Kampala, capital of Uganda and its largest city, is a bustling East African city of over 1.5 million residents, who are joined each day by another 2 million people commuting into its centre.
It is one of the world’s fastest-growing cities, looking likely to become a megacity by the year 2050, and was recently ranked by Mercer as the top East African city for quality of life.
Kampala is one of the first major African cities to join the BreatheLife campaign.
While the national government is in charge of some sectors crucial to air quality, such as transport, the Kampala Capital City Authority takes ongoing measures to control air pollution, including developing low-carbon mass transit systems, urban planning with a focus on sustainable modes of transport, an emphasis on boosting energy efficiency, an increase in the use of renewable energy and action to improve indoor air quality.
The city faces daily traffic congestion problems, a major contributor to its poor air quality, which it has tried to alleviate by introducing several waves of public transit systems, some more successful than others.
Public buses and a public rail system work alongside private transport, taxis, minibuses (matatus) and motorcycle taxis (boda-bodas) to keep Kampala’s commuters moving, and a light rail system is planned.
“Kampala Capital City Authority recognises the importance of good urban air quality to public health and liveability of Kampala, and we want it to continue to be comfortable and welcoming,” said Ag. Deputy Director, Public and Corporate Affairs, Kampala Capital City Authority, Peter Kaujju.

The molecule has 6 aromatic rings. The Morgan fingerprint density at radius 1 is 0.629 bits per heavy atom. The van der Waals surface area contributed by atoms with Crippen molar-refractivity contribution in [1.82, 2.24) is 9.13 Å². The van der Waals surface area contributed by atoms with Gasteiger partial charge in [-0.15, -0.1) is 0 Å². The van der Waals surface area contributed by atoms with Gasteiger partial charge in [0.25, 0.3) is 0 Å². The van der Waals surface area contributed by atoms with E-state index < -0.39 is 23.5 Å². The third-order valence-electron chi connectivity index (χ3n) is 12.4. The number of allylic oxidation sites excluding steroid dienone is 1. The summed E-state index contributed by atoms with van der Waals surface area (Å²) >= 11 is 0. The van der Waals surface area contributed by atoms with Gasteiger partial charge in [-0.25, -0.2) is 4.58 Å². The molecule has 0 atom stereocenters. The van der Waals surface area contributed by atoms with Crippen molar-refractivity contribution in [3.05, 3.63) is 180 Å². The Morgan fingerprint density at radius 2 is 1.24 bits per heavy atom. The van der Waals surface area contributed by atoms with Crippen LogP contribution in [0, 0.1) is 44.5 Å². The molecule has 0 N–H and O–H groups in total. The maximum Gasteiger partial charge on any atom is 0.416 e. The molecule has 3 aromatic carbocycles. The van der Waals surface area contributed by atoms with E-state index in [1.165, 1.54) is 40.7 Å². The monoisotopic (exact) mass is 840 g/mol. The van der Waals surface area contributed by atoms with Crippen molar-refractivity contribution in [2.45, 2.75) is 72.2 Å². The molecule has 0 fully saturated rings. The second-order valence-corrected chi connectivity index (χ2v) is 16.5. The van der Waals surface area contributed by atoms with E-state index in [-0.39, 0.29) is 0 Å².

“That’s why we have taken specific steps to cut air pollution, including transitioning our street lighting network to solar and increasing the use of LED lights, we’ve recently started the process of establishing the first phase of a light-rail mass transit system, and we’ve focused on installing cleaner institutional cook stoves in public schools and markets and encouraging the use of briquettes as an alternative to charcoal and firewood,” he said.
The KCCA has also established an anti-pollution taskforce that works with industries to implement production and resource efficiencies and control industrial pollution.
Kampala’s Climate Action Plan, developed with the French government, includes strategies and actions that would have direct and indirect impacts on air quality. These include improvements in road infrastructure coupled with good driving practices, restrictions on the importation and use of second-hand vehicles, and fuel switching to low carbon intensity fuels at households in the long-term.
It also intends to improve air quality monitoring; currently, air quality is only measured in two places in Kampala— the U.S. diplomatic mission and, as part of a project to pilot low-cost air quality monitoring tools, Makerere University’s School of Computing and Information Technology.
The city has engaged with the Climate and Clean Air Coalition and other governments to implement measures to improve its air quality and carbon footprint and continues to plan and implement relevant actions.